Click here to receive the Daily Digest via e-mail.
Does Dodd-Frank really end 'too big to fail'? (WaPo)
Roosevelt Institute Fellow Mike Konczal examines the three biggest ongoing debates surrounding the financial reform law and whether it has really changed the system enough to keep it from blowing up in our faces or simply lengthened the fuse a bit.
Just Because the World Didn't End Doesn't Mean That Sequestration Isn't Scary (TNR)
Jonathan Cohn notes that the design of the law and agency management will ensure that the full extent of sequestration isn't felt all at once, but it's still the economic equivalent of that scene where the cowboy gets shot, walks five paces, and then falls over.
Sequester Real Talk: The 3 Dumbest Things About This Truly Dumb Law (The Atlantic)
Derek Thompson highlights three major issues with sequestration, like how it's an intentionally bad solution to a problem we don't have and how Responsible Centrists have decided it's all Obama's fault for not riding to the rescue on his golden pegasus.
Stop the Madness (Prospect)
Paul Waldman writes that Congress can't have a constructive budget negotiation until Republicans agree to lay down their weapons, including the sequester, shutdown threats, and the debt ceiling. What are they supposed to do then? Just talk about stuff?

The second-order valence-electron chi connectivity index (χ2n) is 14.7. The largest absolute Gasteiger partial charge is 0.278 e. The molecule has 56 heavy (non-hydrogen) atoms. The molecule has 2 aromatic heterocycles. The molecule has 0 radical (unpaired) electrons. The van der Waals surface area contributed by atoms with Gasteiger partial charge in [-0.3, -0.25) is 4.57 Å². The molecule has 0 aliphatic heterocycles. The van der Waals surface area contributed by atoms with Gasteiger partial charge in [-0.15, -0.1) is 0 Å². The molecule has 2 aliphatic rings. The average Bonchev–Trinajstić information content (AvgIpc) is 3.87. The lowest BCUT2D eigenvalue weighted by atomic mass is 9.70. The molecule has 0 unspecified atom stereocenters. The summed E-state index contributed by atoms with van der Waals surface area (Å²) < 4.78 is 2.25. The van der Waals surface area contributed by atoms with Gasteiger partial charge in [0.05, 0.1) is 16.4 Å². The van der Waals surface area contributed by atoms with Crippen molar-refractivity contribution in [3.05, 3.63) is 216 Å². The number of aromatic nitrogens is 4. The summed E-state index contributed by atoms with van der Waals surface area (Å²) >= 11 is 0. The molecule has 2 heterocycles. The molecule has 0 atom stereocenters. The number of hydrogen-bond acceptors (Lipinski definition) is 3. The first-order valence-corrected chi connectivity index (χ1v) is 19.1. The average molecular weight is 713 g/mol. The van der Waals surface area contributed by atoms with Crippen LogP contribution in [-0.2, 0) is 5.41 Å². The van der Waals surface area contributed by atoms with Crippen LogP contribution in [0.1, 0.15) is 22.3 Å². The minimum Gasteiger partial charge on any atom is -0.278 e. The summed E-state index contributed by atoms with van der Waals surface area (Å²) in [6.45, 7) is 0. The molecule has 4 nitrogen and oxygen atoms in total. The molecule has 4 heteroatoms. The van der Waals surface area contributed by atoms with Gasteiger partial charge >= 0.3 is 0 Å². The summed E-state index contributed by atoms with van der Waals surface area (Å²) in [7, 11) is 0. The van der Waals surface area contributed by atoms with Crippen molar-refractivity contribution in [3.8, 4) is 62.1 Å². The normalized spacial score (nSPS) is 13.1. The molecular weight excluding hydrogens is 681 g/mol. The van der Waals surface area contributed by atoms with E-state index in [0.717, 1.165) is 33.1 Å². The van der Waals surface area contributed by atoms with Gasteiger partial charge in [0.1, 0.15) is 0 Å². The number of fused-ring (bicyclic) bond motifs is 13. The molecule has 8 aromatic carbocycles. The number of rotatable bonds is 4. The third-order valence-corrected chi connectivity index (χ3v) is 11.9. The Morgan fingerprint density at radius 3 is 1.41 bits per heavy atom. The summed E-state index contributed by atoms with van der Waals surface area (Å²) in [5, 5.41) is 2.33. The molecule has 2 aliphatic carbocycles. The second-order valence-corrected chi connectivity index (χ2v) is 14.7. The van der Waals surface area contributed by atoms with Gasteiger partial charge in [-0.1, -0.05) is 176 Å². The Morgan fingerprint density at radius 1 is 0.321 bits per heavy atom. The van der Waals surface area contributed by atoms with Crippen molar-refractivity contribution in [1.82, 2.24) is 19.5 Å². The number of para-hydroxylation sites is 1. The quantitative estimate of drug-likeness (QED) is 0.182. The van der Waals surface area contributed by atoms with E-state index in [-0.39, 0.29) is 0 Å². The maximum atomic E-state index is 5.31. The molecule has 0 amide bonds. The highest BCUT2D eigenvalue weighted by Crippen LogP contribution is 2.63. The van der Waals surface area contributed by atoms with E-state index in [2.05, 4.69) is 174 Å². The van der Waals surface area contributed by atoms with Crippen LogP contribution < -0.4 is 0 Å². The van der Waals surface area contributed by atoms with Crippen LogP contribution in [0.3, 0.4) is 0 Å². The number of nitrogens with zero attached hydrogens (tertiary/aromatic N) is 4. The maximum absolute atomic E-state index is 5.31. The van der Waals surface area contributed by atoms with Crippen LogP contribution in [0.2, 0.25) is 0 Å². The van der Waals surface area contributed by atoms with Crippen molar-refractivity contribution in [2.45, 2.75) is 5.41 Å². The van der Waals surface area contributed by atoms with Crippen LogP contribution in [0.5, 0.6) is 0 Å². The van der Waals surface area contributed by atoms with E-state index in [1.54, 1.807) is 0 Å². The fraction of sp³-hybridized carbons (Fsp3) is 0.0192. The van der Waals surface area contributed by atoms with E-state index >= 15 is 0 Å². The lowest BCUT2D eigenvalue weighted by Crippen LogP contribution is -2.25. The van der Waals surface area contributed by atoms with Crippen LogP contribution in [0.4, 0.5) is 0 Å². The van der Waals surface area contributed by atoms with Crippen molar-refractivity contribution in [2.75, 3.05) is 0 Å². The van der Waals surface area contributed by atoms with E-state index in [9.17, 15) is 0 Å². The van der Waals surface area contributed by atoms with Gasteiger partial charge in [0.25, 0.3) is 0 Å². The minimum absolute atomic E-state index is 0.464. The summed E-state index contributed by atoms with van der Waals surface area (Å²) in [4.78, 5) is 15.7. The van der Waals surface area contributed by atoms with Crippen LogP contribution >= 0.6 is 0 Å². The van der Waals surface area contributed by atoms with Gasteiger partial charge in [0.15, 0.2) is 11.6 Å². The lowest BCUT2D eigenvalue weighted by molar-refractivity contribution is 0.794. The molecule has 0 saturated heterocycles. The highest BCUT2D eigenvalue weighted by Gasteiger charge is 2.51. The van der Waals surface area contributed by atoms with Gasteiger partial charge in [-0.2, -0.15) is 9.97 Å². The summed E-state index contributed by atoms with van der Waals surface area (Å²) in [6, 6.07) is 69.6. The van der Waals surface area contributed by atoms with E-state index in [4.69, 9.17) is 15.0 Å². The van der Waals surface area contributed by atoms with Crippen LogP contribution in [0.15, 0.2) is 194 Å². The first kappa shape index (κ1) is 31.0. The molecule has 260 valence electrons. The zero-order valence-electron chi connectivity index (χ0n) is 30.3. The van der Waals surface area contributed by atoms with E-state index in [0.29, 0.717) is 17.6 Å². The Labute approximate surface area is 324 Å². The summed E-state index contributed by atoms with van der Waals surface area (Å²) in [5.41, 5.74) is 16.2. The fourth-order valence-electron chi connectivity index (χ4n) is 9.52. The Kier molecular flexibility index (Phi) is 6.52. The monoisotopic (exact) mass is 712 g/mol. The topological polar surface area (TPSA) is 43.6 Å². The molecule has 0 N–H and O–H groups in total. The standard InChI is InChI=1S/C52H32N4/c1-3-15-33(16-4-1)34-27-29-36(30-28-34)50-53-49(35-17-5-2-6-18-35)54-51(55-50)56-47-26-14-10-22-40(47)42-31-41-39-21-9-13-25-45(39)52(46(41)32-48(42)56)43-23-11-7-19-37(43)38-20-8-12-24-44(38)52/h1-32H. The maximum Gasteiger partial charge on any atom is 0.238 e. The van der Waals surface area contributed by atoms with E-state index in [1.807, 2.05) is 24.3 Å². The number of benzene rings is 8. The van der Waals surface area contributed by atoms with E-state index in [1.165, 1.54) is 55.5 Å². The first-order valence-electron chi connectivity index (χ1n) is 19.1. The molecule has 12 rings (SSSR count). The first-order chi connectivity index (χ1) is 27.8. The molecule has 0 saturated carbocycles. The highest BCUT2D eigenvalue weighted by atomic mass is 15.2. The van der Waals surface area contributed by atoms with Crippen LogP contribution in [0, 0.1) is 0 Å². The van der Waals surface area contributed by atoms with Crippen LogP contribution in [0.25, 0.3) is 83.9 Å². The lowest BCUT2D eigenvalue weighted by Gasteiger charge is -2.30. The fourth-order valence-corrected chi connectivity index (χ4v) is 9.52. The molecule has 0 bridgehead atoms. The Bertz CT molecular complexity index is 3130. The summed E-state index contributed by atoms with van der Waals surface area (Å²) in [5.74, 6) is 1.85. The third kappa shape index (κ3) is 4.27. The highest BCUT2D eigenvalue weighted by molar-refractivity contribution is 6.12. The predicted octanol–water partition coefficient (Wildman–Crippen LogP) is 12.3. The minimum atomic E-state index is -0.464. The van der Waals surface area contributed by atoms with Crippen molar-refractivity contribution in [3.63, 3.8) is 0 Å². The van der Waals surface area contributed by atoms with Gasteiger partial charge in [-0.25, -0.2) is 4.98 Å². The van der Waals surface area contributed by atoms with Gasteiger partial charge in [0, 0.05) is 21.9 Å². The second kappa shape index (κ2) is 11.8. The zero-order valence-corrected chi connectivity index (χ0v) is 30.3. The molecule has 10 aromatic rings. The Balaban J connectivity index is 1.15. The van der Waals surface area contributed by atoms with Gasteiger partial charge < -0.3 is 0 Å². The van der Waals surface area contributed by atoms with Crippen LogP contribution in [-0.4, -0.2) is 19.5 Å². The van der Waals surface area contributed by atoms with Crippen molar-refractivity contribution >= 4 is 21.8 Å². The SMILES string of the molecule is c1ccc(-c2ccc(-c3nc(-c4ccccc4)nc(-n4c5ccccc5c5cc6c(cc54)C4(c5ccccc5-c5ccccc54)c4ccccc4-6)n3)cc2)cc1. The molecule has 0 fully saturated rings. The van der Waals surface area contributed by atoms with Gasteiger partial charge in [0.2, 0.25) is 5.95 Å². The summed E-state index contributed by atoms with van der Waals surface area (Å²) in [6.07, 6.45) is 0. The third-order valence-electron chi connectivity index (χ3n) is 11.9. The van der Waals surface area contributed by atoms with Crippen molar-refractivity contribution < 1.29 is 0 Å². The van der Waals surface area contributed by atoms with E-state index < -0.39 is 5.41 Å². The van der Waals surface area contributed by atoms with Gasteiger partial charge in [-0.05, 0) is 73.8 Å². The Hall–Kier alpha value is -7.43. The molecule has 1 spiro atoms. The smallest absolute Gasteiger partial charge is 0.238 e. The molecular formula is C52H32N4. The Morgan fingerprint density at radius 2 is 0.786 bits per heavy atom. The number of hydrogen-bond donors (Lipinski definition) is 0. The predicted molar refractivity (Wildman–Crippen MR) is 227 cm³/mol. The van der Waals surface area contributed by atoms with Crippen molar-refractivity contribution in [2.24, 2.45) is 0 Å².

Recovery in U.S. Lifting Profits, Not Adding Jobs (NYT)
Nelson Schwartz reports that while corporate profits and stock prices are soaring, lifting the Dow Jones to near record highs, workers aren't seeing wage increases to match -- especially with several million people eager to take their place at a moment's notice.
American Conservatism's Crisis of Ideas (Project Syndicate)
Brad DeLong warns that conservatives are going to have an uphill battle winning converts to their cause as long as they continue to push the message that the worst thing government can do is create an easier, more secure, and comfortable life for them.
Mooching Off Medicaid (NYT)
Paul Krugman argues that Rick Scott gave away the game by accepting Obamacare's Medicaid expansion on the condition that it be run by private insurers, suggesting that the real debate isn't how much we should spend but whose palms we should grease.
This Week in Poverty: Gangnam-Style Counting With Senator Jeff Sessions (The Nation)
Greg Kaufmann analyzes a thought-provoking new report from conservative firebrand Jeff Sessions, which purports to show that poor people in America actually make more money than the middle class if you just add random numbers to the aid they receive.